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AS and A Level: Crime & Deviance

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Top five crime and deviance theoretical viewpoints

  1. 1 Functionalism – small amounts of crime are inevitable and in fact crime has some functions for society (Durkheim); higher amounts of crime and deviance may be the result of anomie (Durkheim) or strain (Merton).
  2. 2 Marxism – the working class DO NOT necessarily commit more crime than the ruling class; corporate crime and white collar crime are underrepresented in crime figures (Croall); the crimes the working class carry out can be justified as part of a political struggle against capitalism (Box).
  3. 3 Left Realism – crime in working class areas should be considered carefully as the working class are over represented as victims; crime occurs if people suffer relative deprivation, marginalization (social, political and economic) and live in areas with deviant subcultures (Lea and Young).
  4. 4 Right Realism – People carry out crimes when the benefits outweigh the costs (Clarke); Single parent families often produce criminal or deviant offspring (Murray); zero tolerance policing would improve crime rates (Wilson).
  5. 5 Feminism – women are often excluded and ignored in discussions about crime (Heidensohn); women are often victims of crime and that issue needs consideration (Smart); women are increasingly committing crime.

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  1. Outline and assess none sociological theories of crime and deviance?

    Biological theories believe there is a physical difference between people who commit crime and deviance. They believe they are different to normal people in some measurable way. One biological theory is the evolutionary theory by Lombroso. He discovered physical characteristics that most prisoners had, these were large jaws and acute eyesight. He found this out by comparing and measuring prisoners in Italian jails. Lombroso referred that criminals were a lesser developed human being and that were more like monkeys and apes.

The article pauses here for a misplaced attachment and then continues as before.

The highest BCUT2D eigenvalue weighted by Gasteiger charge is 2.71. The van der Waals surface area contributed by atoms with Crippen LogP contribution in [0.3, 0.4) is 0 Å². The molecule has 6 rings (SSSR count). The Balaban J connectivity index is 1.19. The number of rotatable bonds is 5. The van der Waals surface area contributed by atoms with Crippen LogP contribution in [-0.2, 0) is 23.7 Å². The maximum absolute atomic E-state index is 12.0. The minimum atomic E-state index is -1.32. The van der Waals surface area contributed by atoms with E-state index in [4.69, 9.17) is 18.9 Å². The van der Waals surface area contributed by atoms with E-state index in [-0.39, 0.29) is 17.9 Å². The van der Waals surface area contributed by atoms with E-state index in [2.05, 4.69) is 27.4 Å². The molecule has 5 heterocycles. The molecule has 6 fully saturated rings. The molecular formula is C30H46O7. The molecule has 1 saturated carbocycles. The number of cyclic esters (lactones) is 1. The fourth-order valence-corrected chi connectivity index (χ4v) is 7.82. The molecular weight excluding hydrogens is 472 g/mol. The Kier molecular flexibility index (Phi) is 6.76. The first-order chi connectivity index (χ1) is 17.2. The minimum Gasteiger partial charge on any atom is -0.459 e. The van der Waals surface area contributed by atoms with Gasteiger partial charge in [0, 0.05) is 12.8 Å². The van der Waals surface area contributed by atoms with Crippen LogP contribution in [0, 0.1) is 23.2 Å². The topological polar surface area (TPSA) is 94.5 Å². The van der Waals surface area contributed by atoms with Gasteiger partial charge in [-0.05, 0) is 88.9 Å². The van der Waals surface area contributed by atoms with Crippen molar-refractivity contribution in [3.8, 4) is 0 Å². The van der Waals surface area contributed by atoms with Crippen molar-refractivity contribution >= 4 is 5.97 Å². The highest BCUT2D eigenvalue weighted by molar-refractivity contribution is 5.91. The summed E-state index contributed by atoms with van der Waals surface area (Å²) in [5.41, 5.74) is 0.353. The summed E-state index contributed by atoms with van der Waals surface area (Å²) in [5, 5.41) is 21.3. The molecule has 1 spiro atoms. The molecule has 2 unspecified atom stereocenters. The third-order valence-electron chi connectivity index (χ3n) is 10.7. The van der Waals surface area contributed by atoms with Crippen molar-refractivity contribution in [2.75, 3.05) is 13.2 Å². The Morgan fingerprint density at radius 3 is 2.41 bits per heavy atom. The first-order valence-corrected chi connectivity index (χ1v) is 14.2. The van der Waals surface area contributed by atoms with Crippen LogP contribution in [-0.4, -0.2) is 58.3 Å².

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  2. Assess the usefulness of functionalist approaches to our sociological understanding of crime and deviance

    Another disadvantage of his study was that not all people who commit crimes go to jail, such as those who commit white collar crimes and those who are not caught. One of the main advantages of his study was that it lead to a whole list of other studies which explained crime and deviance. Durkheim argued that crime is inevitable, meaning that it is meant to happen. He argued that it is an important part of society as it helps social change to take place.

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  3. Assess the usefulness of realist explanations of crime and deviance

    Wilson furthers this statement and claims that affluence and poverty may go hand in hand with the increasing amount of crime being committed. A lot of emphasis is put on the fact that there are a lot of fatherless families and the fact that it has an effect on young men who do not have an older male role model to look up to. Wilson and Hernstine argued that the way young men are socialised within the family, education and the wider community has an important effect on their behaviour.

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  4. Outline and Evaluate two or more sociological theories of the usefulness of crime statistics in giving us an accurate picture of crime and deviance in Britain today.

    This study has been conducted every year since 2000. However statistics from these sources are not a valid measure of crime because a large number of acts are omitted, either they aren't reported to the police or people refuse to admit it in the BCS e.g. victims of domestic violence. 80% of recorded crime is the result of public reporting. Statistics don't give an accurate picture of crime in Britain today, as a large number of cases are not reported by the public for many reasons e.g.

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  5. Explore the different attitudes towards women in Othello

    Othello eventually strips Cassio of his title and gives the honour of the lieutenancy position to Iago. Othello eventually kills Desdemona because of her (alleged) unfaithfulness. It is ironic that this happens as she loves Othello enough to betray her own Father and can not understand why he believes these lies about her. In her last words she says "A guiltless death I die" (Act 5, Scene2, 121) Desdemona is blameless, yet as she dies tragically she is still so devoted to Othello that she denies that he will killed her.